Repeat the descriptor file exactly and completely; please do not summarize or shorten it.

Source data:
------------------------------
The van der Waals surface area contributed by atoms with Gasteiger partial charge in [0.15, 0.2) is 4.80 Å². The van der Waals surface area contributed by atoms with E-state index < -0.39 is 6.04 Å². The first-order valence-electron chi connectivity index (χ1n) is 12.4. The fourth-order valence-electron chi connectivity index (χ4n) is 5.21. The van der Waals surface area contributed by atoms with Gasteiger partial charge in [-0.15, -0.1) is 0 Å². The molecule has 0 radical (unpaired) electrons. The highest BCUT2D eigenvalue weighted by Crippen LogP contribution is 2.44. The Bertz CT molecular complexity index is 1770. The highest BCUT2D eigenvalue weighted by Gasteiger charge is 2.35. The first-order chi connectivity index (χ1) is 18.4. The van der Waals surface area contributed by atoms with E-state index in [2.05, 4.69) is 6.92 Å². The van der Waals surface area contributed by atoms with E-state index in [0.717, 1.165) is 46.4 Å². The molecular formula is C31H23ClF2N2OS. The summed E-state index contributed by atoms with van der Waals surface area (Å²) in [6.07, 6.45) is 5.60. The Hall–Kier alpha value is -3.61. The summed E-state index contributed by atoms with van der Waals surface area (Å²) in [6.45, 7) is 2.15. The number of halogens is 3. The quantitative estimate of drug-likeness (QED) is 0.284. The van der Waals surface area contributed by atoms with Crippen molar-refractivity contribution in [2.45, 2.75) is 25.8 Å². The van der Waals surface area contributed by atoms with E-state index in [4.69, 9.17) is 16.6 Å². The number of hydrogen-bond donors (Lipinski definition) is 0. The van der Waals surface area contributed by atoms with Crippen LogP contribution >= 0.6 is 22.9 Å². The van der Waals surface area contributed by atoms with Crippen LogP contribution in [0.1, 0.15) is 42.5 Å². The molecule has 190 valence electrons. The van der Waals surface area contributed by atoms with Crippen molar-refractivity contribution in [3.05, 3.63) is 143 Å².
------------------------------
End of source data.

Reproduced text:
The van der Waals surface area contributed by atoms with Gasteiger partial charge in [0.15, 0.2) is 4.80 Å². The van der Waals surface area contributed by atoms with E-state index < -0.39 is 6.04 Å². The first-order valence-electron chi connectivity index (χ1n) is 12.4. The fourth-order valence-electron chi connectivity index (χ4n) is 5.21. The van der Waals surface area contributed by atoms with Gasteiger partial charge in [-0.15, -0.1) is 0 Å². The molecule has 0 radical (unpaired) electrons. The highest BCUT2D eigenvalue weighted by Crippen LogP contribution is 2.44. The Bertz CT molecular complexity index is 1770. The highest BCUT2D eigenvalue weighted by Gasteiger charge is 2.35. The first-order chi connectivity index (χ1) is 18.4. The van der Waals surface area contributed by atoms with E-state index in [2.05, 4.69) is 6.92 Å². The van der Waals surface area contributed by atoms with E-state index in [0.717, 1.165) is 46.4 Å². The molecular formula is C31H23ClF2N2OS. The summed E-state index contributed by atoms with van der Waals surface area (Å²) in [6.07, 6.45) is 5.60. The Hall–Kier alpha value is -3.61. The summed E-state index contributed by atoms with van der Waals surface area (Å²) in [6.45, 7) is 2.15. The number of halogens is 3. The quantitative estimate of drug-likeness (QED) is 0.284. The van der Waals surface area contributed by atoms with Crippen molar-refractivity contribution in [2.45, 2.75) is 25.8 Å². The van der Waals surface area contributed by atoms with E-state index in [4.69, 9.17) is 16.6 Å². The number of hydrogen-bond donors (Lipinski definition) is 0. The van der Waals surface area contributed by atoms with Crippen LogP contribution >= 0.6 is 22.9 Å². The van der Waals surface area contributed by atoms with Crippen LogP contribution in [0.1, 0.15) is 42.5 Å². The molecule has 190 valence electrons. The van der Waals surface area contributed by atoms with Crippen molar-refractivity contribution in [3.05, 3.63) is 143 Å².